The Obscure Logic of the Heart, Paperback

The Obscure Logic of the Heart Paperback

4 out of 5 (2 ratings)


An epic Romeo and Juliet for the 21st century. In a bustling London cafe, Anil, now a famous architect, sits waiting for Lina.

It is years since he last laid eyes on her, the love of his life.

Lina is running for the train - punctuality has never been her strength.

After all this time she cannot be late to meet Anil.

Together, they think back to tragedies both personal and political, betrayals large and small.

A past played out across three continents that house their rival worlds: Sikh and Muslim, wealthy and modest, liberal and orthodox, corrupt and moral...Lina has one more revelation that must be shared with Anil.

Might it unite them once and for all, or has it come too late?




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Review by

An immediate attraction between our 2 lovers plus 2 different cultures and the opposition of family ... you can see the Romeo and Juliet link but this book has a fascinating backdrop of art, politics and human rights that made this an excellent read. As the only child in a very affluent, liberal, Sikh family Anil can sometimes seem arrogant but he is an intriguing mix, often seen by his friends and family as too patient and thoughtful, his passionate love for Lina is never in doubt. Her family background is a more humble and more religiously devout Muslim home in Birmingham; the close relationship with her Dad is the main thing that seems to hold her back. Lina loves Anil but her family, her religion and her ‘human rights’ activities all lead to barriers that she finds difficult to surmount. I have slight niggles as some characters didn’t get fleshed out as much as I thought they could have been in a 500 page novel: Merc, Anil’s best friend, seems totally unlikeable and I couldn’t see why they were close and Hans, the human rights activist, seems a little too good to be true but others like Lina’s parents seemed very real to me. Because of the way the story is told we know that the relationship reaches a point where they separate but how they get to this stage and whether the upcoming reunion might lead to reconciliation proved a real page turner for me as I became more and more involved in their story. Woven between the Anil and Lina story is another tale, told through letters, of another cross-culture romance that had ended and although many might guess at the writer early on the parallels make for added depth. Some of my favourite elements of the book actually have nothing to do with the central story: the debate on whether African art and culture should embrace the western influences; the discussions by Hans and UN worker Susan on ‘rape as a weapon of war’; plus the whole gun culture issues – “... those who have guns end up killing” is countered by “Ay, and those who don’t have guns end up dying.” This added dimension really lifts this book and the landscapes of New York, Kenya and the Sudan are beautifully brought to life. I received this through the Transworld Book Challenge and found it a great read. I will definitely look out for more books by Priya Basil as I found her writing style very readable plus the extra dimensions made for a thought-provoking read.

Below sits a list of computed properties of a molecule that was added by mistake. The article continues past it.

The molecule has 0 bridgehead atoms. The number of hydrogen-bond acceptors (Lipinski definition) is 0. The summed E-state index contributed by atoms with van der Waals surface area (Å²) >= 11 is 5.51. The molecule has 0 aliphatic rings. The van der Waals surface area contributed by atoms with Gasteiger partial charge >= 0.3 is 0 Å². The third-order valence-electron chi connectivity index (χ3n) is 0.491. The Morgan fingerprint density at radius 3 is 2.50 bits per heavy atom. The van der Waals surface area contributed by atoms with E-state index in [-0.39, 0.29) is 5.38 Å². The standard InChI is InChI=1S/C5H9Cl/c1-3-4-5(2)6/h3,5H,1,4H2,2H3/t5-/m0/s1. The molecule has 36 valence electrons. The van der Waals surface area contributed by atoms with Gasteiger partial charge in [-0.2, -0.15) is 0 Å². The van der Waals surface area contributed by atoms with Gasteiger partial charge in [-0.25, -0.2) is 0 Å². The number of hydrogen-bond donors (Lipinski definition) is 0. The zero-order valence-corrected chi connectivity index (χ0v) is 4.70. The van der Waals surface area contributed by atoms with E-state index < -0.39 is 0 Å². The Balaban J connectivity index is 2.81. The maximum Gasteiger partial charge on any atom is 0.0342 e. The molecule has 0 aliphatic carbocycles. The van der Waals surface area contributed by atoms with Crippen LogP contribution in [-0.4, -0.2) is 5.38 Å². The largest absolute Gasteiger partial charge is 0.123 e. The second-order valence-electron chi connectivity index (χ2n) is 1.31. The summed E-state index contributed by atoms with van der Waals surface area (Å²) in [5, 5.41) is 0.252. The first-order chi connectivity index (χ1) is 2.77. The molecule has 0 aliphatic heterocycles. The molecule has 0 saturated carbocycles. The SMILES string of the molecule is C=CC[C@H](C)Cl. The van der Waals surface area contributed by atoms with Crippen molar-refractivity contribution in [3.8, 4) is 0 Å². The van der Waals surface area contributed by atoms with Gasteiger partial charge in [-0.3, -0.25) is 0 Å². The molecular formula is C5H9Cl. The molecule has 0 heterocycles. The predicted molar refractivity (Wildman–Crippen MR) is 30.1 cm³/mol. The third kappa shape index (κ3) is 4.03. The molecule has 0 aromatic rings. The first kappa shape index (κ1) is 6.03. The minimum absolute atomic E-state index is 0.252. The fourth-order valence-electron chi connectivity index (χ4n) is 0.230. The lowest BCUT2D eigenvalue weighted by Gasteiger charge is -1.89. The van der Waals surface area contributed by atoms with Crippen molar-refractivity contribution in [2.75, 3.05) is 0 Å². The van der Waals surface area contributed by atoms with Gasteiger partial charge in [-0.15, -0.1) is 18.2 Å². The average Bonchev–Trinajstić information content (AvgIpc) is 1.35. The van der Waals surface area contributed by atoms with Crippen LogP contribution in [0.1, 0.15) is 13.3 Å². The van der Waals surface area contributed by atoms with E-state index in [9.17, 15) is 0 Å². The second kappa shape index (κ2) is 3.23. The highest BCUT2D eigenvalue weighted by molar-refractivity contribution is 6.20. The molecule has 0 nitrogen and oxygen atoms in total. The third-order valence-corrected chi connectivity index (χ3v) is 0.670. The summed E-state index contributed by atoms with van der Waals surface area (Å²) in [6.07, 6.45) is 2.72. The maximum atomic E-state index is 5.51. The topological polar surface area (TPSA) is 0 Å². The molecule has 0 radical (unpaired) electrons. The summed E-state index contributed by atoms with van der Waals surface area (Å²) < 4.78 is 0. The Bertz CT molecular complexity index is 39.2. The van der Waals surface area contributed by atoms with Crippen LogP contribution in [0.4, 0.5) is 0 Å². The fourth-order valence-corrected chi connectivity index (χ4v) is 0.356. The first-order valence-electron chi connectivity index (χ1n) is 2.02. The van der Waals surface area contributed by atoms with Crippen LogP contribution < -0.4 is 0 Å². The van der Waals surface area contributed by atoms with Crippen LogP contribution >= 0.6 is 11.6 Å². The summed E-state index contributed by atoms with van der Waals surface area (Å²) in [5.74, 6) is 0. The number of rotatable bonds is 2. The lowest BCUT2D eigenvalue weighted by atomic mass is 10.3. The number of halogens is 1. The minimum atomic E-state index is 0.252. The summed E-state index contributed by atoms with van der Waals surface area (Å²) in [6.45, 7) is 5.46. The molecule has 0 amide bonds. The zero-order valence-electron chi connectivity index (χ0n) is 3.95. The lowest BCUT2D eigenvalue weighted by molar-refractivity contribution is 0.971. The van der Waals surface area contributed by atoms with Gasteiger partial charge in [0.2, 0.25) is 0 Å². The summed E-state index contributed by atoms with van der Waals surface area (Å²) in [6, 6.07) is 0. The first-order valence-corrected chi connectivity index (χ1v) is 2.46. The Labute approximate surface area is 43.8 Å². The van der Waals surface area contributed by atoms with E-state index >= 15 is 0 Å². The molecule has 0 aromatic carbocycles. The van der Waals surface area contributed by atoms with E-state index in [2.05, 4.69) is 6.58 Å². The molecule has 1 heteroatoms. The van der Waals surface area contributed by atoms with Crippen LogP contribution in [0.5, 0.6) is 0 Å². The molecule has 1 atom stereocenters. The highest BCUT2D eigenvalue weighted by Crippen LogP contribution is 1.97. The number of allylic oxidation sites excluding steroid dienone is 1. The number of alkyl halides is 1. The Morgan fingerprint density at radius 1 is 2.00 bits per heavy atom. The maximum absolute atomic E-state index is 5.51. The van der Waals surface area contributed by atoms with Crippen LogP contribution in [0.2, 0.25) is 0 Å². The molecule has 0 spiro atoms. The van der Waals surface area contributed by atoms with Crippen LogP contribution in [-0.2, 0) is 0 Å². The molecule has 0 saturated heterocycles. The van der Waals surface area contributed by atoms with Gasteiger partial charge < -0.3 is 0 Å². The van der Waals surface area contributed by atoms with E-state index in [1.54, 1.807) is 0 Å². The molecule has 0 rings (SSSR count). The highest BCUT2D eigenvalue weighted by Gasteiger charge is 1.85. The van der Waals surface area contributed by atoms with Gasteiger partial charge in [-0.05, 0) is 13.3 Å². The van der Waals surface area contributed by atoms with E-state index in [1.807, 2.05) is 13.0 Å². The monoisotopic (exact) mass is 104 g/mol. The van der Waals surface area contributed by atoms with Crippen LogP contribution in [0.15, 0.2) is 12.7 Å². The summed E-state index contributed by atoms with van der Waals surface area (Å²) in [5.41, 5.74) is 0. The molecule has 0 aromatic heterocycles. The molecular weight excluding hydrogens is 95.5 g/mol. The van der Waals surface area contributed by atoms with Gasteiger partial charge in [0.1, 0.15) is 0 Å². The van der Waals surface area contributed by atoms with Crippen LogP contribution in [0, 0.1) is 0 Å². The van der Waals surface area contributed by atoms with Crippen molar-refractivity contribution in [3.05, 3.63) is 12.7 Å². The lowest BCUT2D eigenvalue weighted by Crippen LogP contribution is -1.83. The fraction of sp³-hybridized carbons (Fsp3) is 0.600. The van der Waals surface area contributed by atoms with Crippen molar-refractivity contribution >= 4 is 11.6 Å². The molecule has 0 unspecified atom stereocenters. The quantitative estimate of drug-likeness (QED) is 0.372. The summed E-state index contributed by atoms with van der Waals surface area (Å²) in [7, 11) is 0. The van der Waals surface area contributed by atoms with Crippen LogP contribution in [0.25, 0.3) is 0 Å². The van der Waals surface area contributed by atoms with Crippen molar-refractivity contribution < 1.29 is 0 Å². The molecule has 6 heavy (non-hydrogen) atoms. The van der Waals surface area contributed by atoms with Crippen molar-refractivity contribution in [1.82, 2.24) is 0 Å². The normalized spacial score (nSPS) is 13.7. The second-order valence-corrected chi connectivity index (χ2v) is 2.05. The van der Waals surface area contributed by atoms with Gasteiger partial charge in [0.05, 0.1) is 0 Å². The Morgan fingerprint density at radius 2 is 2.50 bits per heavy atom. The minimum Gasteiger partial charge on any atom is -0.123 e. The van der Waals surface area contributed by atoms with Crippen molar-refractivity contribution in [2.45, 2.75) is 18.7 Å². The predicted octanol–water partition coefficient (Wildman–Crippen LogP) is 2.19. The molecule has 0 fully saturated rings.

Review by

Anil comes from a wealthy and liberal Sikh family; his background seems a world away from Lina’s devout Muslim upbringing, but that doesn’t stop them falling in love.Although we know from the start of the novel that this love took place some time in the past, the reader is still drawn into the story of their love affair and the obstacles placed in their way by family and friends on both sides. Running alongside Lina & Anil’s story is a second story of another cross-cultural romance, and parallels between them provided added depth and interest.The love story is beautifully told; however, the book is much more than that. The author has messages for us about religion and tolerance, the obligations that the love of family and friends place on us, and the dangers of guns and violence. All set against wonderful landscapes of Kenya and Sudan, and the metropolitan bustle of New York.I have read and reviewed this novel as part of the Transworld Book Group Reading Challenge